It’s important to realize that although Oliver is taking a new approach, he’s still trying to perpetuate the same cycle in some sense. Trying to keep hope alive he tries to go after Shane, whom he perhaps expect to see, allowing him to achieve the confidence tied to her physical presence. At the same time he’s starting to break the cycle---it’s a big deal that Oliver finally “goes after her.” Transition is definitely a process.
I think it’s interesting, too, that at the first point of opposition, Oliver gives up and tries to leave, even though the video picks up when Steve calls him back. He almost gave up and went home. But something in Oliver activates when he sees Steve, what he doesn’t realize is that something else is activating, too.
By changing his approach, and making his way to D.C., Oliver puts the enemy on defense. The enemy has to do something now that Oliver is pursuing his blessing again, even if Oliver might still be doing it with the same cyclical mentality. Oliver is direct, and engages Steve in the same terms Steve used on Shane’s porch. It’s personal for Oliver, but he frames his argument in professional terms. Neither the enemy, nor Steve, were going to bully Oliver if directly engaged. He also redeemed that night on the porch three months prior by continuing to press Steve, who buckled under Oliver’s pressure.
When Shane appeared, however, things changed. Now that the enemy’s first wave of opposition---Steve---failed, he had to find another way to derail Oliver and Shane’s interaction. Remember that this entire discussion began as a battle for their future together--- keeping them apart was the goal. And for Oliver, as faulty as it was, his confidence was dependent upon being in Shane’s presence, so at this point Oliver has actually gained something by being reunited with her, confidence that made him stronger in some regards. The enemy just couldn't have this, so he changed his strategy and set Shane and Oliver against each other.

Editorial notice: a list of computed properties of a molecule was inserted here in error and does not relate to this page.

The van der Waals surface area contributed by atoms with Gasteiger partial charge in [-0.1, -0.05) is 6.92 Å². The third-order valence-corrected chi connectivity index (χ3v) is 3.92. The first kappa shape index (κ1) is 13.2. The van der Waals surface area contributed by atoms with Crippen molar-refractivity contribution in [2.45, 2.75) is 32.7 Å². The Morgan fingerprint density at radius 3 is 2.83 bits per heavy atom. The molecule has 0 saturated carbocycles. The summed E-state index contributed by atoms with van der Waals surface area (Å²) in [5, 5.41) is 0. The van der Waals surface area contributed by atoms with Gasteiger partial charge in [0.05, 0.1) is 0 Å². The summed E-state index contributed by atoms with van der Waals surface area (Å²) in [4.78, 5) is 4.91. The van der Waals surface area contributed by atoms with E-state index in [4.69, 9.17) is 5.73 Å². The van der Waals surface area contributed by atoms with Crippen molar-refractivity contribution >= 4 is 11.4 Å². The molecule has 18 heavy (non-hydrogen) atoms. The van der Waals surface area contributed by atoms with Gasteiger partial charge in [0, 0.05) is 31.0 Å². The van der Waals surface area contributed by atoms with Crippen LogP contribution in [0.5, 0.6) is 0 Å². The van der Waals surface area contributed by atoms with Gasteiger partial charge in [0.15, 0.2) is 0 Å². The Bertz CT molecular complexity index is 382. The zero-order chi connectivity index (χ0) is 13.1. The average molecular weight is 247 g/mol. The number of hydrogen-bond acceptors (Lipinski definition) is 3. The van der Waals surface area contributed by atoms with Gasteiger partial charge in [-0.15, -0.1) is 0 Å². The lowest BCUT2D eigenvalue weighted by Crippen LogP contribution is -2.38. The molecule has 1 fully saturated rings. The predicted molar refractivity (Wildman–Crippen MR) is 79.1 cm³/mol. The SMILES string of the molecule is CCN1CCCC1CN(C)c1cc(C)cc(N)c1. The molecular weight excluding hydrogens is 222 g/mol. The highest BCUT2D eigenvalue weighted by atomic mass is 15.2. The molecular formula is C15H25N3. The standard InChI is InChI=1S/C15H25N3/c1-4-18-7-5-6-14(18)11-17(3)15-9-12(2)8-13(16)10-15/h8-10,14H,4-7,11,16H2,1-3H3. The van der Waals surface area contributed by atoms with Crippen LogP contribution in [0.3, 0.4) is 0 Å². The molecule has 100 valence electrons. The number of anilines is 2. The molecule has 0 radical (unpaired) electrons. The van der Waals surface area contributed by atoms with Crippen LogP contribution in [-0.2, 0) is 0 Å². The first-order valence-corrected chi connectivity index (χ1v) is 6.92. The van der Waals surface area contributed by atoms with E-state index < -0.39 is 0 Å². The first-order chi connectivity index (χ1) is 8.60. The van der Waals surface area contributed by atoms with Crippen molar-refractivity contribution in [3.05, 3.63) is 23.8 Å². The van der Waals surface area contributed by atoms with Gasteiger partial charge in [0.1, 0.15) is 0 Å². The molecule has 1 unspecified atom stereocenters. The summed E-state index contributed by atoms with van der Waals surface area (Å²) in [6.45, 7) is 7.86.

Now, despite having Shane in his immediate presence, his confidence is unsettled. He is no longer sure of Shane’s intentions, a reality he signals by taking his pen back and referring to her as “Ms. McInerney,” walking away.
And then something interesting happens, using the suggestion given to him by Papa O’Toole---who didn’t teach Oliver how to “fight,” but here manages to have given him a tool to do so---Oliver turns around and begins to fight for Shane, something Oliver didn’t do three months before. Not only does he present a compelling argument, a “wake up call” not unlike Norman did for him, Oliver speaks truth in love that did as much to convey the content of his heart to Shane in that moment as he could. In that moment, Oliver also powerfully broke with his past, having finally fought for a woman who “truly mattered in his life,” perhaps his greatest achievement of this trip.